Michael's Feed
Jan 12, 2012

Pressure mounts on Pakistan’s accidental president

ISLAMABAD (Reuters) – Asif Ali Zardari, under threat from a memo seeking U.S. help in preventing a coup by Pakistan’s powerful generals, has never managed to dispel the notion he is an accidental president.

Zardari was elected in 2008 on the back of a sympathy vote after his far more charismatic wife, former prime minister Benazir Bhutto, was assassinated shortly after returning from self-exile late the previous year.

Dec 23, 2011

Newsmaker: Can Pakistan’s accidental president survive?

ISLAMABAD (Reuters) – Asif Ali Zardari, under threat from a memo accusing Pakistan’s powerful generals of plotting a coup to overthrow him, has never managed to dispel the notion he is an accidental president.

Zardari was elected in 2008 on the back of a sympathy vote after his far more charismatic wife, former prime minister Benazir Bhutto, was assassinated shortly after returning from self-exile.

Dec 23, 2011

Newsmaker: Can Pakistan’s accidental president survive?

ISLAMABAD (Reuters) – Asif Ali Zardari, under threat from a memo accusing Pakistan’s powerful generals of plotting a coup to overthrow him, has never managed to dispel the notion he is an accidental president.

Zardari was elected in 2008 on the back of a sympathy vote after his far more charismatic wife, former prime minister Benazir Bhutto, was assassinated shortly after returning from self-exile.

Dec 23, 2011

Can Pakistan’s accidental president survive?

ISLAMABAD (Reuters) – Asif Ali Zardari, under threat from a memo accusing Pakistan’s powerful generals of plotting a coup to overthrow him, has never managed to dispel the notion he is an accidental president.

Zardari was elected in 2008 on the back of a sympathy vote after his far more charismatic wife, former prime minister Benazir Bhutto, was assassinated shortly after returning from self-exile.

Dec 22, 2011

Army wants Zardari out but not a coup-military sources

ISLAMABAD (Reuters) – Pakistan’s powerful army is fed up with unpopular President Asif Ali Zardari and wants him out of office, but through legal means and without a repeat of the coups that are a hallmark of the country’s 64 years of independence, military sources said.

Tensions are rising between Pakistan’s civilian leaders and its generals over a memo that accused the army of plotting a coup after the U.S. raid that killed Osama bin Laden in May.

Dec 22, 2011

Exclusive: Pakistan army wants Zardari out but not a coup

ISLAMABAD (Reuters) – Pakistan’s powerful army is fed up with unpopular President Asif Ali Zardari and wants him out of office, but through legal means and without a repeat of the coups that are a hallmark of the country’s 64 years of independence, military sources said.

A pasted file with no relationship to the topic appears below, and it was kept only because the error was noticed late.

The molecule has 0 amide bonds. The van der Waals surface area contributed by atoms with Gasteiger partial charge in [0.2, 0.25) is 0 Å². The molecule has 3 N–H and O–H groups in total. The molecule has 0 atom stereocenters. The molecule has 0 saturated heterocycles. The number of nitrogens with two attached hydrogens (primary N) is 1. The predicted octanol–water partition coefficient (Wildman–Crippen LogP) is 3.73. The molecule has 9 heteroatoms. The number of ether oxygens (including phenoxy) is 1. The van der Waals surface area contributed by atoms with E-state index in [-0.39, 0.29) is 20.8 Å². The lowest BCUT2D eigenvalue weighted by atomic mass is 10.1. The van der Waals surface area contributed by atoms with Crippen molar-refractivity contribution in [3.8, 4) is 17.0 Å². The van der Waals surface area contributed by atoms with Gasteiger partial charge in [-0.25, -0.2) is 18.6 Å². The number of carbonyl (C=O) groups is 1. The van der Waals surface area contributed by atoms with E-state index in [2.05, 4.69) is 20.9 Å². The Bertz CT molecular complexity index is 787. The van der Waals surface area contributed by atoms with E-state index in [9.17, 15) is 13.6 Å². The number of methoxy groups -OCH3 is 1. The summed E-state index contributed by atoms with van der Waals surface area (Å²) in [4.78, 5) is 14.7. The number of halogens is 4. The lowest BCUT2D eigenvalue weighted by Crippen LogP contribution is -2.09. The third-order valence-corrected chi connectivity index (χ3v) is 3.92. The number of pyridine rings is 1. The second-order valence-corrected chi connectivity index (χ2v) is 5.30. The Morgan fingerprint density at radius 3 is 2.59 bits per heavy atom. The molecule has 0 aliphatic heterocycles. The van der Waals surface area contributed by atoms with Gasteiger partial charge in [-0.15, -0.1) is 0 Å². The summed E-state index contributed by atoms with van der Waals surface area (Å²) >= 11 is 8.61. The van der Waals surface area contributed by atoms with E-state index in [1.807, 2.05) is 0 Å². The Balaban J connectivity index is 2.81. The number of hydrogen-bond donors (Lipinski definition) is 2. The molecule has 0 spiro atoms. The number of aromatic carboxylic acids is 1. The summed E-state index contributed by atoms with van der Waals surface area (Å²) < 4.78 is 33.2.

Tensions are rising between Pakistan’s civilian leaders and its generals over a memo that accused the army of plotting a coup after the U.S. raid that killed Osama bin Laden in May.

Dec 13, 2011

US lawmakers freeze $700 mln to Pakistan as distrust grows

ISLAMABAD, Dec 13 (Reuters) – A crisis in relations
looked set to deepen after a U.S. House-Senate negotiating panel
agreed to freeze $700 million in aid to Pakistan until it gives
assurances it is helping fight the spread of improvised
explosive devices in the region.

Pakistan is one of the largest recipients of U.S. foreign
aid and the cutback announced is only a small proportion of the
billions in civil and military assistance it gets each year.

Dec 13, 2011

U.S. lawmakers freeze $700 million to Pakistan as distrust grows

ISLAMABAD (Reuters) – A crisis in relations looked set to deepen after a House-Senate negotiating panel agreed to freeze $700 million in U.S. aid to Pakistan until it gives assurances it is helping fight the spread of improvised explosive devices in the region.

Pakistan is one of the largest recipients of U.S. foreign aid, and the cutback announced is only a small proportion of the billions in civil and military assistance it gets each year.

Dec 7, 2011
via FaithWorld

Mission impossible for Pakistani progressives?

Photo

(The Shah Faisal Mosque is seen from the Margalla Hills in Pakistan's capital Islamabad July 31, 2007. REUTERS/Adrees Latif)

The small but enthusiastic group of “progressive” Muslims arrives at a hotel conference room in Pakistan’s capital with the tools they hope will help blunt extremism in the unstable U.S. ally. The Khudi organisation — self-esteem in Urdu — does not expect the government to tackle the problem of spreading Islamist radicalism. So it has taken on what seems to be mission impossible — creating a social movement that can reverse the growing tide.

Dec 2, 2011

After NATO strike, Pakistan adjusts rules of engagement

ISLAMABAD (Reuters) – Pakistan’s commanders in the wild Afghan border region can return fire if attacked without waiting for permission, the army chief said, a change in rules of engagement that could stoke tension after Saturday’s NATO strike killed 24 Pakistani troops.

The attack sparked fury in Pakistan and further complicated U.S.-led efforts to ease a crisis in relations with Islamabad, still seething at a secret U.S. raid in May which killed al Qaeda leader Osama bin Laden, and stabilize the region before foreign combat troops leave Afghanistan in 2014.